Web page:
The Kremlin is trying to get rich Russians to bring their money back home, but is October island and Russky Island really comparable to Gozo and Kökar?

Will Italy kick out Pantelleria?


Pantelleria is an Italian island situated just 60km from the Tunisian coast and covering a land area of 83 square kilometres. The volcanic island’s natural environment resembles that of Malta but with a population of just over 7,000, it is a much less crowded place.

This has led professor Godfrey Baldacchino to suggest Malta buy the island from Italy to expand its territory.

“Is it time to start thinking seriously about offering to buy Pantelleria from the Republic of Italy. The sister Mediterranean island would absorb the spillover of our economy, which would provide work to the 7,000 or so residents of Pantelleria, while serving as a home to the burgeoning local population in Malta,” Baldacchino says to Malta Today.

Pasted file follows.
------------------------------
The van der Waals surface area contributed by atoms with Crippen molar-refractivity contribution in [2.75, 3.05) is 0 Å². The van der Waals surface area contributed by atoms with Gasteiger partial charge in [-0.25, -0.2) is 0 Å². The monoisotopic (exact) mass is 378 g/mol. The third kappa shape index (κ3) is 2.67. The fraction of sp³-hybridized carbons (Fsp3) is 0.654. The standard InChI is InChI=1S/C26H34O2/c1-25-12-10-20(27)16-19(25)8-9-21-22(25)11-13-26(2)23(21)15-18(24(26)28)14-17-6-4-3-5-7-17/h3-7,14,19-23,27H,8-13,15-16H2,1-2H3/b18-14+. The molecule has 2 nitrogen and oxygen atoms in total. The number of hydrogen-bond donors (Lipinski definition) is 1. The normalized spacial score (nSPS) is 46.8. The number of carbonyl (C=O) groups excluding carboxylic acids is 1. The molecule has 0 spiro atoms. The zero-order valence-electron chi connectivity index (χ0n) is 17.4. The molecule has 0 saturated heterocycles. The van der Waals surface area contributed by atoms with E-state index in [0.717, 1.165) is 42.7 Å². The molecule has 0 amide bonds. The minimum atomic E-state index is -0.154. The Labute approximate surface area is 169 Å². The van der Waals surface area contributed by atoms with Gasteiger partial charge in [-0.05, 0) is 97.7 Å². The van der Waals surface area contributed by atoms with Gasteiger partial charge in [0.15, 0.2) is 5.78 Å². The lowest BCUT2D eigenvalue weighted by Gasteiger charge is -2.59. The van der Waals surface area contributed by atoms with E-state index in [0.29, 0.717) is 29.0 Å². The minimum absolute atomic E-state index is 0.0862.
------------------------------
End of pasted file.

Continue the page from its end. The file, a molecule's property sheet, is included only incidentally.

He said it was natural for small islands like Malta to reach out and attract resources from elsewhere to support the islanders’ standard of living.

“Immigrants can also contribute to this. If these are economic migrants, then they will stay short-term or as long as the economy is chugging happily along; if so, they may have little interest in ‘integrating’ with the local community,” he said.

Increasing population size by importing foreign labour exerts more pressure on the country’s infrastructure, which Baldacchino believes still leaves much to be desired. Within this context, expanding the island’s territory will help ease the pressure.

Pantelleria, which is administered by the Sicilian province of Trapani, has a common history with Malta, having been ruled by the Romans, Arabs, Normans and Aragonese. The prevalent language until the late 18th centrury was a Siculo-Arab dialect similar to Maltese before it was superseded by Sicilian. Much like in Malta, Pantelleria’s semitic roots are evident in the various place names across the island. The island also has an airport.

Baldacchino said Malta’s annexation of Pantelleria would help resurrect an old relationship between the two islands. “It will also avoid all talk about major land reclamation efforts here which are bound to have grave environmental consequences,” he quipped.

The risk is that Malta’s unbridled development will infect Pantelleria and spoil the untouched natural beauty of an island referred to in touristic brochures as the Mediterranean’s black pearl.